Littleleaf Sensitive Briar by Katherine Diuguid

25th August 2023

Over the years flowers have been assigned a range of different character traits. For example, a rose is a symbol of love and romance, a sunflower denotes confidence and joy, and an orchid can convey mystery and intrigue.

We might even refer to ourselves as a certain type of flower, from feeling fresh as a daisy, smelling like a rose or looking pretty as a petal. 

This week we’re hoping to add a new flower to your association repertoire – the Littleleaf Sensitive Briar.

Native to North America, Littleleaf Sensitive Briar is a perennial herb that is part of the legume family and typically grows in dry woodlands and forests.

Its name is derived from the plant’s ability to quickly fold its leaves inward whenever touched or disturbed, thought to provide protection from herbivores or environmental stressors.

The flowers of the Littleleaf Sensitive Briar are pink to lavender in colour, are arranged in small, round spherical clusters and typically appear from late spring to early summer.

Now in case you’ve tuned into All Stitched Up! for the first time, no this is not a gardening newsletter… although if you are into gardening, stick around because botany is a HUGE subject featured in needlework!

Littleleaf Sensitive Briar is in fact USA designer Katherine Diuguid’s debut project for Inspirations magazine, with her beautiful piece featuring in issue #119.

Katherine shared with us how she came to stitch this plant that many of us have never heard of before:

‘While taking a morning walk down my street this spring, I came upon a new roadside plant that just begged to be stitched. The bright, happy, colourful pom-pom-like flowers were dotted with golden bits of pollen. Their foliage of groupings of lots of tiny leaves had my mind off and running with how I could interpret this ground cover plant using stitch.’ 

What a serendipitous discovery Katherine, and we just adore the way you have approached re-creating this delicate plant.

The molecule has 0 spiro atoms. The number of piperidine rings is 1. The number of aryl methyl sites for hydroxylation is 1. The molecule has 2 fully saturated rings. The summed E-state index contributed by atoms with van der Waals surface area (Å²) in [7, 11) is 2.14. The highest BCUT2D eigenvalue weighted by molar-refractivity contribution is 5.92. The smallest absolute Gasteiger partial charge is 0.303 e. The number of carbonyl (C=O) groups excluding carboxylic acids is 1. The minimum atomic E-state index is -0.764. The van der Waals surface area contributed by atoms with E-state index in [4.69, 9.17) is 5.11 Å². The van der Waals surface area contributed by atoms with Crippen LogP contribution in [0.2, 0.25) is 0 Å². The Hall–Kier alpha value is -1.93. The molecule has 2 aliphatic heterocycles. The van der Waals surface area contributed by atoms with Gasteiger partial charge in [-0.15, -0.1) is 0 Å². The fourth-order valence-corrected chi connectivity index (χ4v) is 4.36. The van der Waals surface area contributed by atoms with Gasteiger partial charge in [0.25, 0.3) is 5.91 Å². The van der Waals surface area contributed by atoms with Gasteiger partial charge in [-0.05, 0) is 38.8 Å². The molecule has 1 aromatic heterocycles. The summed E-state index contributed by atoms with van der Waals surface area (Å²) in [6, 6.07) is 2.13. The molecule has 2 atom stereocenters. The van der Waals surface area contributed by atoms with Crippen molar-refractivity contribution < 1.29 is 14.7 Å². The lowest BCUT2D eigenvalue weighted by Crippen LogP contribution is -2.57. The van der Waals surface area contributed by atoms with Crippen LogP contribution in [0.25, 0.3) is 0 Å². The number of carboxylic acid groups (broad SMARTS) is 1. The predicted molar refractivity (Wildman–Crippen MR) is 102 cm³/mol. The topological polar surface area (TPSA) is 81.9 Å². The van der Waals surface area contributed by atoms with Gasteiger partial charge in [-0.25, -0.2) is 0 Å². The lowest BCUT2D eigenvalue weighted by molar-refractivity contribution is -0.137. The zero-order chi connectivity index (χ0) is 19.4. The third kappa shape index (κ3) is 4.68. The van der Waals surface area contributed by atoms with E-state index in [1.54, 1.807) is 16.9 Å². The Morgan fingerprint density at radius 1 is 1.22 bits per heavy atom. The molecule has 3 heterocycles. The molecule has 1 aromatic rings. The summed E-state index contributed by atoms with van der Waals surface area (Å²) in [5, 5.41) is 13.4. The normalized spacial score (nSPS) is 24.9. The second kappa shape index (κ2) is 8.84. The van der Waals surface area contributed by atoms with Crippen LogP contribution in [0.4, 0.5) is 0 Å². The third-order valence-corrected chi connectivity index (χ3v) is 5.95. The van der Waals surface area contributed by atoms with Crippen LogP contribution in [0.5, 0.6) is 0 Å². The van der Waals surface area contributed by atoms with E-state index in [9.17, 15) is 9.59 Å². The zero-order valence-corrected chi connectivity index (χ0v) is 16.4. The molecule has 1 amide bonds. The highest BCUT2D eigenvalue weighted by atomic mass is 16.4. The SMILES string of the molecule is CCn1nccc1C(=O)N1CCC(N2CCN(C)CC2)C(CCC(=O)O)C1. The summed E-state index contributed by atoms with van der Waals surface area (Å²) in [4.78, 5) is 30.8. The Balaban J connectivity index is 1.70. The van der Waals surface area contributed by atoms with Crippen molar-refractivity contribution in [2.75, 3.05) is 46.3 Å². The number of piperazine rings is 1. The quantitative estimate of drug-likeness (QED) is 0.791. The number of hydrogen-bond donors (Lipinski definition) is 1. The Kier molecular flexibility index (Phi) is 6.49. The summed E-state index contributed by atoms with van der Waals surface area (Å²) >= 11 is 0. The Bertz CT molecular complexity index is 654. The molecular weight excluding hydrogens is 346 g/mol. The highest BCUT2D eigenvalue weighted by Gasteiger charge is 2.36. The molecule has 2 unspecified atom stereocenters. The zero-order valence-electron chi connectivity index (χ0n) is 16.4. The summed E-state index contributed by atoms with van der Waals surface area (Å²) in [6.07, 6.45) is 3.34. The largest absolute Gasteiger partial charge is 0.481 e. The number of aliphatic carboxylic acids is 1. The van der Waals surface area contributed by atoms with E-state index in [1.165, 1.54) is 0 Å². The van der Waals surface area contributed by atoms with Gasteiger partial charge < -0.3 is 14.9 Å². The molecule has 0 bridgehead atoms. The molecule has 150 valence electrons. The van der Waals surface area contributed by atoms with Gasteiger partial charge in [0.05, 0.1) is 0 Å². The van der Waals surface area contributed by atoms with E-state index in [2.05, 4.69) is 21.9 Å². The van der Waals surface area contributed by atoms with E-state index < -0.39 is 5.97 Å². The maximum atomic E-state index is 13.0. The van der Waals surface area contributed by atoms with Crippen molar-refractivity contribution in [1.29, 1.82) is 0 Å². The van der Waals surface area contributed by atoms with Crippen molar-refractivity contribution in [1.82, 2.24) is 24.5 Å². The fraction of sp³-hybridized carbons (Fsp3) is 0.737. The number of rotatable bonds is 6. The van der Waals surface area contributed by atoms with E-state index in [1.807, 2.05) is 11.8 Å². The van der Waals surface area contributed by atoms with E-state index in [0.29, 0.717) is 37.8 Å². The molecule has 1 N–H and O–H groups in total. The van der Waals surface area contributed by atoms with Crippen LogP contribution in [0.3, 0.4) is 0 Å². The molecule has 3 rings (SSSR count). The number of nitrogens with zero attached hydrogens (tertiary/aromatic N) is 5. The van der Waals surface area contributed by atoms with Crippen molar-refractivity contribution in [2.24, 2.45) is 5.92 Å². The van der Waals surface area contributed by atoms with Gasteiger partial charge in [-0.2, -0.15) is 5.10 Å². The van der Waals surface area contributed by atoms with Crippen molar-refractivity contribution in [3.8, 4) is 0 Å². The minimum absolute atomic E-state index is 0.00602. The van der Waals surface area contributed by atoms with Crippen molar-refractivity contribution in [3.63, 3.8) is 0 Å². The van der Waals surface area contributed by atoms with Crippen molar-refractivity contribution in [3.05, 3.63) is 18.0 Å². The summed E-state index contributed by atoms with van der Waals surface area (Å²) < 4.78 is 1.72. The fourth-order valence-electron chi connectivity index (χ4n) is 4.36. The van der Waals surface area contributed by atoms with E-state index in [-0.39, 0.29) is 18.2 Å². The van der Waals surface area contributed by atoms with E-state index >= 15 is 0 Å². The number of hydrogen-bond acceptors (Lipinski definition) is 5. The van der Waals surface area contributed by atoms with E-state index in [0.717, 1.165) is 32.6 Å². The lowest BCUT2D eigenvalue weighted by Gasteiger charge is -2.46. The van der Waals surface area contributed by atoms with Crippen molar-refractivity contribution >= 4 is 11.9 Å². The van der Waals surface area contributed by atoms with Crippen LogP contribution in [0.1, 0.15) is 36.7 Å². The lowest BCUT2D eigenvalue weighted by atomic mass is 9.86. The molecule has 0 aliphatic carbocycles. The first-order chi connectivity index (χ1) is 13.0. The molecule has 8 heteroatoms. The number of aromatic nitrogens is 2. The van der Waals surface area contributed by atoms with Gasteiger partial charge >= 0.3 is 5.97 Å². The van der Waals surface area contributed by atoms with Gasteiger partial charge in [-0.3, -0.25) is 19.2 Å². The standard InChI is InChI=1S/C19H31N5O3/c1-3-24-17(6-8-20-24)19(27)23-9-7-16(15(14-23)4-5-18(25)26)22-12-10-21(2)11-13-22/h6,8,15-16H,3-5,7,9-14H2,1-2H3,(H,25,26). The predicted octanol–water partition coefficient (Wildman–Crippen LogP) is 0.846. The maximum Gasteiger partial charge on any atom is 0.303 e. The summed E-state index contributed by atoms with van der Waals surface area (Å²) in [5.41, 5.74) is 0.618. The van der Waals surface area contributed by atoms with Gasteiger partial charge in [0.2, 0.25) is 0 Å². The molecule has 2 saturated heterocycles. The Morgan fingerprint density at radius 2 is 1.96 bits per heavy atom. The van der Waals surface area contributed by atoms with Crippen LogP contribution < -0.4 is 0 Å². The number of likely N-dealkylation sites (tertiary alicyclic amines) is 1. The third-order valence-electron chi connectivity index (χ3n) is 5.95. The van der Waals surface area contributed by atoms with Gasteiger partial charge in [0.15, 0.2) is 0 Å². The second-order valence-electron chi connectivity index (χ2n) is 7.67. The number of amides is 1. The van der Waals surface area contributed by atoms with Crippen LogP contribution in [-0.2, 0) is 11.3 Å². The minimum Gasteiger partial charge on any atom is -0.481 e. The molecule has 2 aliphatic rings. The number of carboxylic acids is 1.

The predominant technique here is surface embroidery with goldwork embellishments, but what amazed us is the finish Katherine has achieved with the use of only three different stitch techniques and eight threads.

All the green leaves are created using detached chain stitch, the stems feature pearl purl couched in place and then there are the spectacular flowers…

Straight stitch is used to create the base of each flower with spokes radiating from the centre, upon which upright spokes are formed using a metal thread that is tubular in construction that you slide your needle through and add a chip to the end to make a stamen.

The raised elements in the design are an extremely effective way to re-create the dynamic pom-pom flowers produced by this plant.

If you’ve never used goldwork before, this is the perfect project to start with as the majority of the piece is formed using basic embroidery stitches with some contemporary goldwork added for effect.

Next time you’re feeling a little fragile you can let people know you’re having a Littleleaf Sensitive Briar day and need to be treated with care lest your leaves start to recoil and close up. And the best remedy for a fragile day? Stitching your own Littleleaf Sensitive Briar of course!

Make Your Own Littleleaf Sensitive Briar

Step 1 – Purchase Project Instructions

Littleleaf Sensitive Briar by Katherine Diuguid is a botanical stem with a selection of goldwork techniques to enhance the foliage and flowers.

Printed Magazines

Inspirations Issue 119

Digital Patterns

Littleleaf Sensitive Briar – i119 Digital

Step 2 – Purchase Ready-To-Stitch Kit

The Inspirations Ready-To-Stitch kit for Littleleaf Sensitive Briar includes everything* you need to re-create this delicate beauty: Fabric (unprinted), embroidery threads and needles.


Littleleaf Sensitive Briar – i119 Kit

*Please Note: To cater for flexibility of purchase, instructions are not included with our kits. For step-by-step directions on how to create this project, please refer to the magazine/digital pattern.

Join our FREE weekly newsletter All Stitched Up!

Back to top